• The vacuum on, which he asks for using his book
  • The disco lights shining on the walls
  • His cocoa
  • His slinky
  • His empty cereal box to play with/stare at
  • His z-vibe to chew on.

Dawson needed all of that…just as he does every single morning. I can’t even imagine what a few minutes in his mind would feel like. I don’t think I could last a minute…I’m not that strong. 

This morning, I was reminded of the hardship we had once gone through with Dawson. It was a sudden flashback to one year ago, and it hit hard. A time where we had little therapy hours, no communication what-so-ever and frequent meltdowns. Very frequent meltdowns. Things have changed so much since then, I honestly forgot just how hard it used to be. How naive. 

It’s great to be optimistic and exited about the progress we have made, but I think that I may have wandered a little too far from our path. I may have subconsciously even believed he could one day grow out of his autism. 

We have had some amazing things happen, and Dawson has made some absolutely incredible progress in his ability to communicate, using his book. He has started to understand what works for him, and how to achieve some of his sensory needs independently. Things have honestly been so good, for all of us the last few months….and while I won’t let his one morning bring me too down on myself….One thing remains true, as it always will. Dawson does have autism. It won’t go away. Yes- therapy, school and lots of work at home can help fulfill his sensory needs and assist with communication….but even with all of that, we still can’t be sure as to what’s going on in that heads of his. We may never really know. 

After I got up off the floor and called my mom to cry like a baby a bathe in my own self pity….I called Dawson’s teacher. I told her all about our morning and gave her a couple suggestions that may help with his discomfort. She assured me he would be okay, and that she would keep me updated on him later this morning. 

Autism is hard and it’s messy. Buts it’s also very unknown. You find tricks and tools that help, but only for awhile. When they stop working, you find new things that do. For how routined and scheduled it appears to be, things are always changing….making it incredibly difficult to stay on top of my mom game over here. One thing I know for sure, I see lots of coffee in my near future….and probably some Cabernet later tonight 🙂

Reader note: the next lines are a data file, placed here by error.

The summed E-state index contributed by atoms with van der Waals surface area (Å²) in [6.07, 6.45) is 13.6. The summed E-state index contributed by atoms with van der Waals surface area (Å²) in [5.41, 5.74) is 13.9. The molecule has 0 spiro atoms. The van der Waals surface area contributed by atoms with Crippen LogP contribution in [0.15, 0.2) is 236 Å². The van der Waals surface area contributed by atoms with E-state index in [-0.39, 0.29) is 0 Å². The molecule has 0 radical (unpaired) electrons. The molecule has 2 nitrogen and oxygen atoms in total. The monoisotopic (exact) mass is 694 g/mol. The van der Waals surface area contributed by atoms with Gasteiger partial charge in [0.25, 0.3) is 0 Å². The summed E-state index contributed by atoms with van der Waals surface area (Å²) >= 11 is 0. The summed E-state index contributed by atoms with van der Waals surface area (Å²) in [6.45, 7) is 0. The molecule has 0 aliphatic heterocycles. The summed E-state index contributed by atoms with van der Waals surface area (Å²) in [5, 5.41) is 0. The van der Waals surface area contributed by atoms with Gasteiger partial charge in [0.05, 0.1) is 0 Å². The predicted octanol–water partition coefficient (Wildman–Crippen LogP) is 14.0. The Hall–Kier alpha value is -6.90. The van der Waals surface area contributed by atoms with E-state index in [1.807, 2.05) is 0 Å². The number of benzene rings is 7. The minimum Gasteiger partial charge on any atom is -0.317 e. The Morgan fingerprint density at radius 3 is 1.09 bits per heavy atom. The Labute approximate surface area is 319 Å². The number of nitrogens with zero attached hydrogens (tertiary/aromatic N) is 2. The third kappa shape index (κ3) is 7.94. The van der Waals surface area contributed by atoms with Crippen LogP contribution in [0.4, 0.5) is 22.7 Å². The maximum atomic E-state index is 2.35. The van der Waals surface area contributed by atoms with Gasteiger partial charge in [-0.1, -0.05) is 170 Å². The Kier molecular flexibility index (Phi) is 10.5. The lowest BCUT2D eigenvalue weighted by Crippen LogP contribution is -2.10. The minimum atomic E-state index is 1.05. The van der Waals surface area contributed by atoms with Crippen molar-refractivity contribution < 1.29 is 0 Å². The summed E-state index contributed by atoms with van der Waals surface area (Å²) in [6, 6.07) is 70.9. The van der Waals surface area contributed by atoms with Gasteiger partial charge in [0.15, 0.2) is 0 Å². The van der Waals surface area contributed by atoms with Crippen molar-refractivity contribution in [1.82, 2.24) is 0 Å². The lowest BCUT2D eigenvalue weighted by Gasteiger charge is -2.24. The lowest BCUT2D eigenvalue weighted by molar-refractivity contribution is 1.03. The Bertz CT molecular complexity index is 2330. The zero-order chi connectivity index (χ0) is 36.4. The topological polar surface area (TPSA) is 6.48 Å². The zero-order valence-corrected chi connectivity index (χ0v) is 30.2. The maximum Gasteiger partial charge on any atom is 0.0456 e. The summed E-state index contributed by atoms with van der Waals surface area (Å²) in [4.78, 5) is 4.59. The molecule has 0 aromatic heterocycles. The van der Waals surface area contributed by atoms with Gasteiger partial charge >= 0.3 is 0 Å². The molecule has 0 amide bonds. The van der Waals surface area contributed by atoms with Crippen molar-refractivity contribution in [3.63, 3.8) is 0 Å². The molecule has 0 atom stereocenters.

4 thoughts on “A difficult morning

  1. You are a pillar of strength Chelsey! You are doing all you know how. That in itself is enough. You’re reaching out and seeking out more information, more tricks and tools to improve Dawson’s life, yours and your family. All your emotions so real so raw as you share your stories. Honesty has been to your advantage. It’s okay not to know everything, it’s how you react. If you can let go of why, why , why? and change that maybe to why not and put a positive twist on the situation. Look at him? He had this meltdown but you both were able to get him from point( A) home to point (B) school. You shared with your mom, relaxing when you can and take full advantage of taking care of yourself when he’s gone. You are bless with great strength even though it’s tough you are the best mom for Dawson.. Love You!

    You’ve Got This!!!!!

  2. I have been following you from instagram and I have a 4 year old with moderate autism. Today was a very hard day for him, this for my family. I saw your post on IG and read it quickly, crying with you as I already did today. My son did the opposite of yours, he melted down after the whole day was over and he hadn’t done that in a few months either. You do forget sometimes what those meltdowns are like and quickly remember how awful they are for them and you. Anyway thanks for sharing your story. Your journey is also my journey. Especially your note about the autism going away. I have totally had that same though to be reminded it’s not. Lots of hugs your way from one autism mom to another.

    1. Hi Erin! Thank you for sharing that with me, It’s so wonderful to hear from other parents of kids on the spectrum. Its nice to know we aren’t alone. Leave a comment on Instagram so I can put a face to the name and meet your little man 🙂

      I’m so sorry you guys had to go through a meltdown today. It’s pure torture watching our guys go through something we just can’t fix.